“Salmon are an important part of the culture, identity, and the economy of the people and tribes of the Pacific Northwest. It is one of the reasons why we’ve, as a region, put so much time, energy, and resources into protecting and recovering these iconic fish,” said Congressman Kurt Schrader. “Our bill will provide the states and tribal members the flexibility they need to protect these endangered fish and manage the threat posed by sea lion predation. I’m very pleased to have the support of so many of my colleagues in the House in tackling this issue in a bipartisan, thoughtful way. I want to thank Rep. Herrera Beutler and our states, tribes, and local communities for all of the hard work everyone has put in over several years now on this legislation and on working towards solutions to save our salmon.”

Read the full statements by other Members of the Western Caucus in our full press release here.

Resources Committee Passes Multiple Onshore Energy Bills

On Wednesday, the House Committee on Natural Resources passed several onshore energy development bills, including Rep. Steve Pearce's H.R. 6107,  Rep. John Curtis'  H.R. 6088, Rep. Liz Cheney's H.R. 6087 and Rep. Scott Tipton's H.R. 5859.

“The energy industry, the lifeblood of our economy in Wyoming, has been severely burdened by lengthy and often frivolous protests on energy projects. I’m proud my bill will help stop the abuses of this system by charging a nominal fee for protests of oil and gas lease sales, applications for permit to drill, and right of way applications. The Removing Barriers to Energy Independence Act brings much needed and long overdue relief to Wyoming oil and gas operators,” Congresswoman Cheney stated.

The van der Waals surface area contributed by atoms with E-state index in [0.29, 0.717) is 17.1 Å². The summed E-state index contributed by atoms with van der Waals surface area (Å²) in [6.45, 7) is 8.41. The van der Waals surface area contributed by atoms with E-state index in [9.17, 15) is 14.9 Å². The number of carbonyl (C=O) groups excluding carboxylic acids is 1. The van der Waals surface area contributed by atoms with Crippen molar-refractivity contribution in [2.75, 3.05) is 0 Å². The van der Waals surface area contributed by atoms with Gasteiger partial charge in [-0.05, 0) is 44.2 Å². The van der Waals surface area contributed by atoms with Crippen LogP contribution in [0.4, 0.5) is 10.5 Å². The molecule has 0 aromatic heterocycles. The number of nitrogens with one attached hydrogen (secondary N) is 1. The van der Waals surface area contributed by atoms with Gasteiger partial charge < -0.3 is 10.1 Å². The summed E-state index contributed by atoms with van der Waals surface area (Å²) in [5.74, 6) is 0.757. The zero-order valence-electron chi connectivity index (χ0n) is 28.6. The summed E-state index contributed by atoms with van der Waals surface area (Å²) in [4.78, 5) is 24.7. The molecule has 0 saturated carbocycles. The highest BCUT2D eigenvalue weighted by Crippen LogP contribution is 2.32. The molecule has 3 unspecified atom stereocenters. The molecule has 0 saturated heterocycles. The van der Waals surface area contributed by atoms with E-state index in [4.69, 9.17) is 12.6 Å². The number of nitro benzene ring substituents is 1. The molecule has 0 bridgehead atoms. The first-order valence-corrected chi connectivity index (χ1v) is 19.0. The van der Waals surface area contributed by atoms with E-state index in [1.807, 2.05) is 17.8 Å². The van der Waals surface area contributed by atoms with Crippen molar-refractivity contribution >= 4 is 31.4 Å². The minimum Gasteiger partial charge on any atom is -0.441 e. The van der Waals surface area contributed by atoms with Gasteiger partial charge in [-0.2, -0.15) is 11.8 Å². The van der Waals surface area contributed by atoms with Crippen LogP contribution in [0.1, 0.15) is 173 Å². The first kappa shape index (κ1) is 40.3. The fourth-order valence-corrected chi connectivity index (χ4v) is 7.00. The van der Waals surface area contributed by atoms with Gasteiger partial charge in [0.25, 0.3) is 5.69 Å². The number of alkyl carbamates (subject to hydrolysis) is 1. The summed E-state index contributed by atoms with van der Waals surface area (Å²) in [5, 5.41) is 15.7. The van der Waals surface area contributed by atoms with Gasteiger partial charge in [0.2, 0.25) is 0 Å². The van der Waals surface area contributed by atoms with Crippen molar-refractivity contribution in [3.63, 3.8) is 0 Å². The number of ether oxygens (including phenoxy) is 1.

“Energy independence is a vital step forward for our nation’s well-being. Improving the federal government’s slow permitting process is essential for making this great step forward. I have greatly enjoyed working with the Natural Resources Committee on this important bill. I thank my colleagues for joining with me to keep this bill moving towards the House Floor,” Congressman Pearce said.

“This bill will help ensure that Utah’s rural communities are growing by speeding up the burdensome approval process for responsible energy projects. I’m delighted to see this legislation move forward. It’s a victory for Utah and American energy independence,” Congressman Curtis stated.

“The Education and Energy Act is a win-win for the nation. This bill would allow us to provide more funding for K-12 and public higher education, all while creating good paying jobs, lowering energy prices, and setting the stage for U.S. energy resources to be exported to our allies. Property taxes continue to be the largest source of funding for the public school system, so in rural counties in my district, where a majority of land is owned by the federal government and therefore not taxable, education budgets are tight,” continued Tipton. “The Education and Energy Act would fix this disparity by sending more of the federal revenues back to the county from which the royalties were derived,”  Congrssman Tipton said.

To read the full release from the House Committee on Natural Resources click here.

EPA Acts to Prevent Future Preemptive and Retroactive Vetoes
On Wednesday, EPA Administrator Scott Pruitt outlined changes in a memo to the agency's permitting process that aim to prevent future preemptive and retroactive vetoes as well as increase certainty for landowners and job creators. 

“Today’s memo refocuses EPA on its core mission of protecting public health and the environment in a way that is fair and consistent with due process,” said EPA Administrator Scott Pruitt. “We must ensure that EPA exercises its authority under the Clean Water Act in a careful, predictable, and prudent manner.”

The Western Caucus called for such reforms in a May 3rd letter stating at the time that "preemptive project vetoes are a tool of tyranny."